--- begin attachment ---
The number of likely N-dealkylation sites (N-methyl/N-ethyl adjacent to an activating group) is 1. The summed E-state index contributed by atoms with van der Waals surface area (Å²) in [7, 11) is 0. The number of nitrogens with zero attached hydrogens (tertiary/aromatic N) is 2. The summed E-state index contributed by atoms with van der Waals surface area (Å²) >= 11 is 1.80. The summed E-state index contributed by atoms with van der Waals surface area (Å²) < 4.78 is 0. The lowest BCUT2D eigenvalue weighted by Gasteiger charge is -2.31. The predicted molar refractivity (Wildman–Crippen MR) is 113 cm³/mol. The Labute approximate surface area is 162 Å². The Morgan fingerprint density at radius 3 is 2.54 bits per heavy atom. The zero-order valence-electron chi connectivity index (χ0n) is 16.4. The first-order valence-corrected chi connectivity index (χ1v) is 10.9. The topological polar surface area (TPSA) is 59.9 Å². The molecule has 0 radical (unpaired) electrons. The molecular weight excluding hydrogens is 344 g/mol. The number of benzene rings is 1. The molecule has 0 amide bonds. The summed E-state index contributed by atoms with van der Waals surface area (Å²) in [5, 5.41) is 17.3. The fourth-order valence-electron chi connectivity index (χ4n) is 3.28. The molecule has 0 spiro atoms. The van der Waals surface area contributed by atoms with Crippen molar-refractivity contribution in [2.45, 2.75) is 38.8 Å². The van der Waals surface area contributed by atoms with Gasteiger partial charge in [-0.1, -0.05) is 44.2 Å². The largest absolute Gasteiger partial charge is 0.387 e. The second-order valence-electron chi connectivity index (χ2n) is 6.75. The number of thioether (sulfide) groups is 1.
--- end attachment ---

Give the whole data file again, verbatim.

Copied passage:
The number of likely N-dealkylation sites (N-methyl/N-ethyl adjacent to an activating group) is 1. The summed E-state index contributed by atoms with van der Waals surface area (Å²) in [7, 11) is 0. The number of nitrogens with zero attached hydrogens (tertiary/aromatic N) is 2. The summed E-state index contributed by atoms with van der Waals surface area (Å²) >= 11 is 1.80. The summed E-state index contributed by atoms with van der Waals surface area (Å²) < 4.78 is 0. The lowest BCUT2D eigenvalue weighted by Gasteiger charge is -2.31. The predicted molar refractivity (Wildman–Crippen MR) is 113 cm³/mol. The Labute approximate surface area is 162 Å². The Morgan fingerprint density at radius 3 is 2.54 bits per heavy atom. The zero-order valence-electron chi connectivity index (χ0n) is 16.4. The first-order valence-corrected chi connectivity index (χ1v) is 10.9. The topological polar surface area (TPSA) is 59.9 Å². The molecule has 0 radical (unpaired) electrons. The molecular weight excluding hydrogens is 344 g/mol. The number of benzene rings is 1. The molecule has 0 amide bonds. The summed E-state index contributed by atoms with van der Waals surface area (Å²) in [5, 5.41) is 17.3. The fourth-order valence-electron chi connectivity index (χ4n) is 3.28. The molecule has 0 spiro atoms. The van der Waals surface area contributed by atoms with Crippen molar-refractivity contribution in [2.45, 2.75) is 38.8 Å². The van der Waals surface area contributed by atoms with Gasteiger partial charge in [-0.1, -0.05) is 44.2 Å². The largest absolute Gasteiger partial charge is 0.387 e. The second-order valence-electron chi connectivity index (χ2n) is 6.75. The number of thioether (sulfide) groups is 1.